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Commercial bank-created money is money created by the commercial banks of a jurisdiction when advancing loans to a customer who promises to make repayment of that debt in return. Commercial bank money is destroyed by the repayment of the bank loan that created it. The practical limits to the capacity to create money in this form are:
The availability of borrowers with the ability to make repayments.
The availability of capital within banks to sustain bad debts arising on debts that default.
Regulation intended to direct credit or to limit its availability.

The biggest practical limit is the ability of the bank to attract deposits to finance that loan. Sure, that attracting might take place after the loan has been granted. But it always does happen by 4.30 pm that day. When the bank must balance its books. If this were not true then a bank run – deposits leaving a bank – would not be a problem. Also, if this were not true then a bank would not pay interest on deposits. They do.

So, Spud is wrong again – and aren’t we all surprised.

Base money acquires its value because it is used to settle tax liabilities owing, which are legally created debts intended to impart value to a currency.

That’s not true either.

Yet he wishes to tell us all how money works, does he?

11 thoughts on “Nope”

  1. That’s about fiat money. Real money, the money that we use every day, is created & destroyed by the production & consumption of goods & services within the economy. We just use fiat as an inconvenient representative token of value. We really should stop being so stupid.

  2. @Boganboy

    If you think that might happen in any foreseeable future, I’ve got a link to a jpg of a bridge to sell you.

    As our host says often.. there are those things that government probably should do. The entire crypto world may as well be a giant IMF plot to make the case that ‘money’ is just such a thing.

  3. Over in Spudland, we’re being asked to vote on whether we think Saturday’s planned march is a ‘hate march’.

    No doubt he’s expecting a strong vote to support his views. I’m not suggesting for a moment it would be fun to go over there and tweak his tail.

  4. @ Spud Hater ‘thumb up’ emoji

    A friend of mine has posted suggesting he attend the march on Saturday carrying an Israeli flag to prove how peace loving the marchers are. I wonder if he’ll answer.

  5. In which the Conservatives try to gently break it to the Daily Mail that they’re not interested in winning the next election:

    Tories fear Rishi Sunak has ‘already checked out’ after lacklustre King’s Speech with warnings that bold tax cuts at Autumn Statement in a fortnight are the only way to avoid election catastrophe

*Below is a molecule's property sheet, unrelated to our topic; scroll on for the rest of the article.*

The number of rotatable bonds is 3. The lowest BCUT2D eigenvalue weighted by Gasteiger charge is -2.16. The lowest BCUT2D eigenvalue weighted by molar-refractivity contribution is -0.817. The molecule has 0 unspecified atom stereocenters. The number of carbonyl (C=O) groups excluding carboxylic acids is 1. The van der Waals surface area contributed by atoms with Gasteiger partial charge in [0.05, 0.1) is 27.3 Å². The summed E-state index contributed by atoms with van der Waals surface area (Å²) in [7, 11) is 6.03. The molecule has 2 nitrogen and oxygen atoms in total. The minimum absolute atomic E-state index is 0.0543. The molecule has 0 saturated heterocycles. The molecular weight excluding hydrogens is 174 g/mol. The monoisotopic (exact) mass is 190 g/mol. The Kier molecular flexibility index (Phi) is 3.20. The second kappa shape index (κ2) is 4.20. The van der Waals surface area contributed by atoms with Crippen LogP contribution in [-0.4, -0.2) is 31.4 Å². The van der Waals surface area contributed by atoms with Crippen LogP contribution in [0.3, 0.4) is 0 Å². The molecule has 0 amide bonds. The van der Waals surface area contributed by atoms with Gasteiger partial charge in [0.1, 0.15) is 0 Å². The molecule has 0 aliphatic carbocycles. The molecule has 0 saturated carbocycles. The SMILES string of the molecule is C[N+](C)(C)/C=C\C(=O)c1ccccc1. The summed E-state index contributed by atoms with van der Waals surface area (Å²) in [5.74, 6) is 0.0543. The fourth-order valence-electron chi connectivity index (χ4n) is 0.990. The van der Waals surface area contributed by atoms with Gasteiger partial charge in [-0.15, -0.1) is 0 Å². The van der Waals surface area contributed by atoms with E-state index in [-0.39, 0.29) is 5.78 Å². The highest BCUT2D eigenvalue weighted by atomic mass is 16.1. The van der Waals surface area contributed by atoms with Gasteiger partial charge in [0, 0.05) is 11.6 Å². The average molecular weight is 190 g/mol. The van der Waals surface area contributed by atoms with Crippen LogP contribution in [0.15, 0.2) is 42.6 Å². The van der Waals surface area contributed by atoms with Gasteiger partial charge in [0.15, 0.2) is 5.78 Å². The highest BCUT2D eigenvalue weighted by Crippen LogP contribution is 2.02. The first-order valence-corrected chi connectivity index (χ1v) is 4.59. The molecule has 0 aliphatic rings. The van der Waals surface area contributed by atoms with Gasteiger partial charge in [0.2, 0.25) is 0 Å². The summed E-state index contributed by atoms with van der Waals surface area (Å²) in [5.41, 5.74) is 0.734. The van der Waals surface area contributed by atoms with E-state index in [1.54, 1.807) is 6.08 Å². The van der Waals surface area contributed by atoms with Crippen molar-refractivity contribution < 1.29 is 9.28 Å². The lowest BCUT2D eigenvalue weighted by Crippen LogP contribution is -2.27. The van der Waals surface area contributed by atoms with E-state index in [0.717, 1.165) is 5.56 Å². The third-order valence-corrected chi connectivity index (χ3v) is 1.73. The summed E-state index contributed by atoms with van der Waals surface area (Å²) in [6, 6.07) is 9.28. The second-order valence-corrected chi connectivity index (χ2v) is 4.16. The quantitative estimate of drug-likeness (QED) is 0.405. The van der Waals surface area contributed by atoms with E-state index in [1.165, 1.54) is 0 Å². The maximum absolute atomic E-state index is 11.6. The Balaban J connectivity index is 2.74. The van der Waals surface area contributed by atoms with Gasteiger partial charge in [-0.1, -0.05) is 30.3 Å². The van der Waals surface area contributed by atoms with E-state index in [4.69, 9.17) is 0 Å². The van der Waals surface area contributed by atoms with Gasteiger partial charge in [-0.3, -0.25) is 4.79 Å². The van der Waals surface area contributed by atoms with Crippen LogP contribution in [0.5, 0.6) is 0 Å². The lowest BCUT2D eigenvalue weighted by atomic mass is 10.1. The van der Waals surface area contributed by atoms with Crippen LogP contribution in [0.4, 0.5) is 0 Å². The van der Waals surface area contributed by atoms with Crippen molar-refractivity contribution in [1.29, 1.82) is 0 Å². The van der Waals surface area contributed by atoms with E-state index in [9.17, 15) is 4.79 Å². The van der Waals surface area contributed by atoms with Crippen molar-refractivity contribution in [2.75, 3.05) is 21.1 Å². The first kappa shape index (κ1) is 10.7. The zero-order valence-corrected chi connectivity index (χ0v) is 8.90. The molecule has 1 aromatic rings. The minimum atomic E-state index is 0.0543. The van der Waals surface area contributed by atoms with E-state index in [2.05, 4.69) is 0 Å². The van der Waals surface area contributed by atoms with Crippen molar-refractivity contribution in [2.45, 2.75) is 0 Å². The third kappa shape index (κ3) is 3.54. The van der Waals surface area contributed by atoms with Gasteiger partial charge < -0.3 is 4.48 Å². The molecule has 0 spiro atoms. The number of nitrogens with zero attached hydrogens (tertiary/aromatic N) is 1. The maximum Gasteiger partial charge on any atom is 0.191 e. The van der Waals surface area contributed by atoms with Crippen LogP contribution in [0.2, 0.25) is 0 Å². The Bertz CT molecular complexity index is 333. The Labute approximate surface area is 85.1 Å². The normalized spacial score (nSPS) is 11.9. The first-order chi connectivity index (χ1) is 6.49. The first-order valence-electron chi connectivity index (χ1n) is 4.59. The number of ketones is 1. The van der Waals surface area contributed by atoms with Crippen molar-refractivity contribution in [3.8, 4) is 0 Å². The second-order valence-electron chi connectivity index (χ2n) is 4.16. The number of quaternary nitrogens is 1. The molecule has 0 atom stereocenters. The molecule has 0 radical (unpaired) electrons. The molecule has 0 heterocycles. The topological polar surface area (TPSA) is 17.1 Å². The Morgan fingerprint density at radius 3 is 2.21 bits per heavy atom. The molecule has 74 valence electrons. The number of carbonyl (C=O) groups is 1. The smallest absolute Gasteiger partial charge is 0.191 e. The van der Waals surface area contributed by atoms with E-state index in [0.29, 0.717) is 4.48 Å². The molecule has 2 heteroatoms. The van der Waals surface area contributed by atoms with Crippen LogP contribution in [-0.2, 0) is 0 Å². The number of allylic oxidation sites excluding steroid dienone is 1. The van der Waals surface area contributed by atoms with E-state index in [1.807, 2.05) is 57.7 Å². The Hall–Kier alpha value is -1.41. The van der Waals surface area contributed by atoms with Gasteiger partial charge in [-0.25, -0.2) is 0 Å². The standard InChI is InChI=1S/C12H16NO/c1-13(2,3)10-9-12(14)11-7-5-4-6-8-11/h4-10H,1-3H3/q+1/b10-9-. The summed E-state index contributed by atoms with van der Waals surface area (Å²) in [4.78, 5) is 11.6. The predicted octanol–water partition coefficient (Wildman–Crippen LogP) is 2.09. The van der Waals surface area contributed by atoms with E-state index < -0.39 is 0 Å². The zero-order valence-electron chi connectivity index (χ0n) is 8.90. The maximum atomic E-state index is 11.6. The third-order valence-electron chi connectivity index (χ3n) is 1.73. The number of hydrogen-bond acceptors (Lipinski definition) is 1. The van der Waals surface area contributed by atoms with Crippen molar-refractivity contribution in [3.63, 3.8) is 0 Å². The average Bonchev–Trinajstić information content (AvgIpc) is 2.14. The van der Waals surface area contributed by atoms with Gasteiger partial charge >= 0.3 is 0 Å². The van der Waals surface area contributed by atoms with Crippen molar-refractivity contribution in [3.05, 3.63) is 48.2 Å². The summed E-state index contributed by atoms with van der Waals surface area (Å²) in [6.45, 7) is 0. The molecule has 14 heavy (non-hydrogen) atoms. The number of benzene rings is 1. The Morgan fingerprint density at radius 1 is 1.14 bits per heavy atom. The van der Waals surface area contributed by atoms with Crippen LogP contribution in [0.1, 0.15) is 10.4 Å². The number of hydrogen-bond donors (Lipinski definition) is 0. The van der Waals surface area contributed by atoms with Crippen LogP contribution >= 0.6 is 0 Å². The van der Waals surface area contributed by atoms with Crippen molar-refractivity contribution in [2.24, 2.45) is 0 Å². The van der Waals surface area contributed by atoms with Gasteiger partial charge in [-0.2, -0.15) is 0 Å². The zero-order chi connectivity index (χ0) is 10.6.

Fears were raised that Rishi Sunak has ‘already checked out’ today as Tories warned that the King’s Speech lacked ‘big ideas’ and upped the pressure for tax cuts.

    The PM laid out his Parliamentary agenda for the coming year yesterday insisting the country had ‘turned the corner’ and it was time to build a ‘brighter future’.

    But the crackdown on crime, limited easing of the Net Zero ‘burden’ and phased ban on cigarette sales underwhelmed many Conservatives with a general election looming.

    Possibly the dimmer ones (most of them) who are not married to Indian billionairesses are now dimly sensing that the end is coming for their ‘careers’ and TV doesn’t need another Matt Hancock.


    Treasury chief secretary John Glen told the House magazine he sympathised with concerns about the burden – but stressed that the finances must be stabilised.

    ‘I think there’s plenty in my party who are pretty alarmed at the level of tax. I’m alarmed at the amount of tax!’ he said.

    ‘We’d love to be able to cut more, but we’ve also got to be responsible, make the numbers add up, see debt falling at the end of the period and deal with our primary consideration, which is inflation.’

    “We’ve got to be responsible,” explains Cocktongue of a regime that has successfully managed to double the national debt while substantially increasing taxation and the cost of living.

    “We’ve got to bring down inflation, you see, which we will do by massively increasing the cost of staying alive because of Net Zero innit,” continued the grinning twat, as he updated his LinkedIn profile and twelve more rapefugee boats arrived at Dover.

  6. @Ginny Reckon
    There’s nothing wrong in the concept of a cryptocurrency as a token of value in commerce. As long as the value of the token is set by the quantity of goods & services the token will purchase. That’s exactly the same principle values the government money we currently use. And the same principal one government currency’s valued against another The stupidity has been “investors” valuing the exchange rate between crypto & government when there’s little commerce being conducted in the former to set its real value.
    As our host says often.. there are those things that government probably should do.
    Since government controls the number of its tokens of value in circulation & thus their purchasing power to suit its own purposes it’s arguable that’s something government shouldn’t do. Commerce does it far better.
    The entire crypto world may as well be a giant IMF plot to make the case that ‘money’ is just such a thing.
    Money can never be a thing. It’s part of a process in action & can’t exist independent of it. Something the learned Prof Potato can never get his head round. Creating “money” does not create the corresponding goods & services it would be exchangeable for. And goods & services are the only real things that exist in an economy. There is nothing else.

  7. Andrew C

    I’d enjoy him trying to lecture Hamas on ‘Neoliberalism’ and ‘Country by country reporting’.

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